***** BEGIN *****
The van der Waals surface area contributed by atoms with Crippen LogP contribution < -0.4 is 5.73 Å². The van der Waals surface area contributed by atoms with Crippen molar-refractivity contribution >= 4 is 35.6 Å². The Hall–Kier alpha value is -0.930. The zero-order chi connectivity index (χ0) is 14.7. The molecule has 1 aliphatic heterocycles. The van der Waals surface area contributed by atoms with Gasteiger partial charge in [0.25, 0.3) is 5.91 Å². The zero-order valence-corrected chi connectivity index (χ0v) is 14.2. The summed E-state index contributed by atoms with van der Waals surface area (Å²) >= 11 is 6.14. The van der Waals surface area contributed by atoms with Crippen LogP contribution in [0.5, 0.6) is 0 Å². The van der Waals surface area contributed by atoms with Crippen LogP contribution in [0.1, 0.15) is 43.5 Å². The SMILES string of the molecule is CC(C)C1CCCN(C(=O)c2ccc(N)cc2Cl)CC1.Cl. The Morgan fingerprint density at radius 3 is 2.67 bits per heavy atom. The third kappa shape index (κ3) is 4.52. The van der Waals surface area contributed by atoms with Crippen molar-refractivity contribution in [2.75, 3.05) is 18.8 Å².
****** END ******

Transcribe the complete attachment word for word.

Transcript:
The van der Waals surface area contributed by atoms with Crippen LogP contribution < -0.4 is 5.73 Å². The van der Waals surface area contributed by atoms with Crippen molar-refractivity contribution >= 4 is 35.6 Å². The Hall–Kier alpha value is -0.930. The zero-order chi connectivity index (χ0) is 14.7. The molecule has 1 aliphatic heterocycles. The van der Waals surface area contributed by atoms with Gasteiger partial charge in [0.25, 0.3) is 5.91 Å². The zero-order valence-corrected chi connectivity index (χ0v) is 14.2. The summed E-state index contributed by atoms with van der Waals surface area (Å²) >= 11 is 6.14. The van der Waals surface area contributed by atoms with Crippen LogP contribution in [0.5, 0.6) is 0 Å². The van der Waals surface area contributed by atoms with Crippen LogP contribution in [0.1, 0.15) is 43.5 Å². The SMILES string of the molecule is CC(C)C1CCCN(C(=O)c2ccc(N)cc2Cl)CC1.Cl. The Morgan fingerprint density at radius 3 is 2.67 bits per heavy atom. The third kappa shape index (κ3) is 4.52. The van der Waals surface area contributed by atoms with Crippen molar-refractivity contribution in [2.75, 3.05) is 18.8 Å².